Onorato, who trails Corbett in campaign cash and name recognition, calls that bunk. He has capitalized on Corbett's comments to highlight the "philosophical differences" between the candidates. "If you don't understand why there is unemployment, you have no chance to be able to fix it as governor," Onorato told a room packed with union leaders and members. "That's one of the problems with Tom Corbett in this race right now."
Pat Eiding, president of the Philadelphia Council AFL-CIO, said working families are "damn mad" about Corbett's comments. "How dare he do that? This is the guy who wants to represent you in the state house," Eiding said. "Here's my suggestion: Let's put him on the unemployment rolls for six months and see if he wants to get back to work."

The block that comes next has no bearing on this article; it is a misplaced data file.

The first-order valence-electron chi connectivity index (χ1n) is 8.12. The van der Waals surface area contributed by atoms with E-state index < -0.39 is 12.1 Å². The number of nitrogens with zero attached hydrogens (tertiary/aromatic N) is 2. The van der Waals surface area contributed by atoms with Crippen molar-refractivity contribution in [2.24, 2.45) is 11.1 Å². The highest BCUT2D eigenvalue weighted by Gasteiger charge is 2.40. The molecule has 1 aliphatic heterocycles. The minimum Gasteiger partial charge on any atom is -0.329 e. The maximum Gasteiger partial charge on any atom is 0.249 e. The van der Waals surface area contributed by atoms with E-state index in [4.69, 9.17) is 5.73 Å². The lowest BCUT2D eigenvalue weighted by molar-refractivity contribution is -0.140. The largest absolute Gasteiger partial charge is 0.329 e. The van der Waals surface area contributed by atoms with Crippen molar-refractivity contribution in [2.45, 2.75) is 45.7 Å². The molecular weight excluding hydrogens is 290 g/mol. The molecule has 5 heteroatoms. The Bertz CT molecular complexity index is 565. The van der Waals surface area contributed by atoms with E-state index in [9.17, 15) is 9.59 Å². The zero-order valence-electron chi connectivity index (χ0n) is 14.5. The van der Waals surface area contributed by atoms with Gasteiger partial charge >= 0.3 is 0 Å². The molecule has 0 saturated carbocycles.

Here's the release:
Community Residents Call for full funding of the Community Land Care Program
Demand the Mayor stop trying to balance the budget on the backs of the poor
Josh Morrow, the campaign staffer who helped millionaire Tom Knox finish second in the 2007 race for mayor and managed Knox's aborted run for governor earlier this year, has left the employ of a billionaire real estate investor running for the U.S. Senate in Florida, according to this CNN report.
Morrow had been managing Jeff Greene's campaign for two month. Greene's campaign said Morrow "helped put together the plan and we're looking forward to executing it."
Three philly cops are busted for dealing drugs.
John Baer says it's time to pay attention to the governor's race.
A lawsuit says a recreation department worker took bribes to let kids swim after hours.